Texts: Philippians 2.1-13 and Matthew 21.23-32
There’s a saying, among preachers, that all the letters of St Paul can be summarised with three sentences:
Greetings in the name of Jesus.
Stop messing about.
Blessings on you.
That’s because, when you start to
examine them, it’s obvious that Paul was writing, usually, to correct some
abhorrent behaviour on the part of new Christians in the churches he had
planted. His letter to the church in Philippi
is no exception.
Imagine, if you will, that I went
away on an extended break, but that while I was gone, you receive an open
letter, from me to the whole congregation.
Imagine that letter said things like “Do nothing from selfish ambition
or conceit, but in humility, regard others as better than yourselves.” You would soon conclude that I had heard that
some people were acting up in my absence! That is exactly what Paul is doing, when he
writes these letters. He’s trying to steer his distant congregations along a
straight course – along the Way of Christ, we might say. But he knows that is a tough ask, so he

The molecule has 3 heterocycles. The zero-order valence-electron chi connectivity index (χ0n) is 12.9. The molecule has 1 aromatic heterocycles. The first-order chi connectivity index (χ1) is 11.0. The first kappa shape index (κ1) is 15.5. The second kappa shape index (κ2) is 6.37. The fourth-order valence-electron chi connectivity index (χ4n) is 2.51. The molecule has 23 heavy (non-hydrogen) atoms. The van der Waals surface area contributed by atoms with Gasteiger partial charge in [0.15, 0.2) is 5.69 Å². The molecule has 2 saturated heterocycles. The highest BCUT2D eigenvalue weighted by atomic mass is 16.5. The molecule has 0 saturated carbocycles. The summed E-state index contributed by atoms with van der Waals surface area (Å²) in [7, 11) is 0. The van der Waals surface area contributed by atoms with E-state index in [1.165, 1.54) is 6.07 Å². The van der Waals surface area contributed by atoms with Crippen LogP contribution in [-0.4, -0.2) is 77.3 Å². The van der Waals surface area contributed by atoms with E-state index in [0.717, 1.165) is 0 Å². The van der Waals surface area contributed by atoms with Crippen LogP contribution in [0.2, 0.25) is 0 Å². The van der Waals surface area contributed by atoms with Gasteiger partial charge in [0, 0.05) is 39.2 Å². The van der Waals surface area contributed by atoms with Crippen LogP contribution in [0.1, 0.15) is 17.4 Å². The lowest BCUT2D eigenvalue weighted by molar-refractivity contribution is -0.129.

tactfully dresses up his criticisms with greetings and blessings.
This tells us something important
about the early church. It’s easy for us
to imagine that the early church was somehow purer, or more holy than us. But following the Way of Jesus has always
been hard work. 10% inspiration, and 90%
perspiration, as the old saying goes. Jesus himself called it ‘the Narrow Way’
– a path that is easy to fall from, or to stray from. Let no-one tell you that the Way of Jesus is
a path to glory, or to riches, or to guaranteed good health. The Way of Jesus requires us to surrender
selfish ambition. It is the path of the
servant, the Way of the Lord who washes his own disciples’ feet.
It is also a path that is easy to
begin, but not always easy to follow through – which is the point of this
morning’s Gospel reading. It’s part of a
clever debate between Jesus and some of the chief priests of his day. These are wealthy men of great status. And they like to think they are clever
too. But after neatly shutting them up
over a question about John the Baptiser, Jesus tells them one of his fabulous
stories. ‘Imagine’, he says, ‘that a man